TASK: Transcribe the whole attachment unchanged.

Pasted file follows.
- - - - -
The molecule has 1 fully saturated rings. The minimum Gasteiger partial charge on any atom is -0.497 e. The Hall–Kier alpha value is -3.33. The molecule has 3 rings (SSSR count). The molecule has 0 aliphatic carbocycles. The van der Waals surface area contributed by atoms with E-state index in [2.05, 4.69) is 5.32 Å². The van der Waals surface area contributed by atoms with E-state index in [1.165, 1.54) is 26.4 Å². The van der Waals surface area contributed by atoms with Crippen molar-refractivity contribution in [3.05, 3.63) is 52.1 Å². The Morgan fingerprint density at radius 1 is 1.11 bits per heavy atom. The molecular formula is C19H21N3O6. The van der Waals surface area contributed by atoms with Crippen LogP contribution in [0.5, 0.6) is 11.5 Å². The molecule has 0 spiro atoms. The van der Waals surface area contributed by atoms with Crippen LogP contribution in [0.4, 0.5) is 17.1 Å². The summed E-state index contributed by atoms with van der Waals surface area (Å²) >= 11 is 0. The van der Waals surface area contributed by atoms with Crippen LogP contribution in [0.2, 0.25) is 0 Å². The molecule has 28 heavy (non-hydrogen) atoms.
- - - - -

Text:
The molecule has 1 fully saturated rings. The minimum Gasteiger partial charge on any atom is -0.497 e. The Hall–Kier alpha value is -3.33. The molecule has 3 rings (SSSR count). The molecule has 0 aliphatic carbocycles. The van der Waals surface area contributed by atoms with E-state index in [2.05, 4.69) is 5.32 Å². The van der Waals surface area contributed by atoms with E-state index in [1.165, 1.54) is 26.4 Å². The van der Waals surface area contributed by atoms with Crippen molar-refractivity contribution in [3.05, 3.63) is 52.1 Å². The Morgan fingerprint density at radius 1 is 1.11 bits per heavy atom. The molecular formula is C19H21N3O6. The van der Waals surface area contributed by atoms with Crippen LogP contribution in [0.5, 0.6) is 11.5 Å². The molecule has 0 spiro atoms. The van der Waals surface area contributed by atoms with Crippen LogP contribution in [0.4, 0.5) is 17.1 Å². The summed E-state index contributed by atoms with van der Waals surface area (Å²) >= 11 is 0. The van der Waals surface area contributed by atoms with Crippen LogP contribution in [0.2, 0.25) is 0 Å². The molecule has 28 heavy (non-hydrogen) atoms.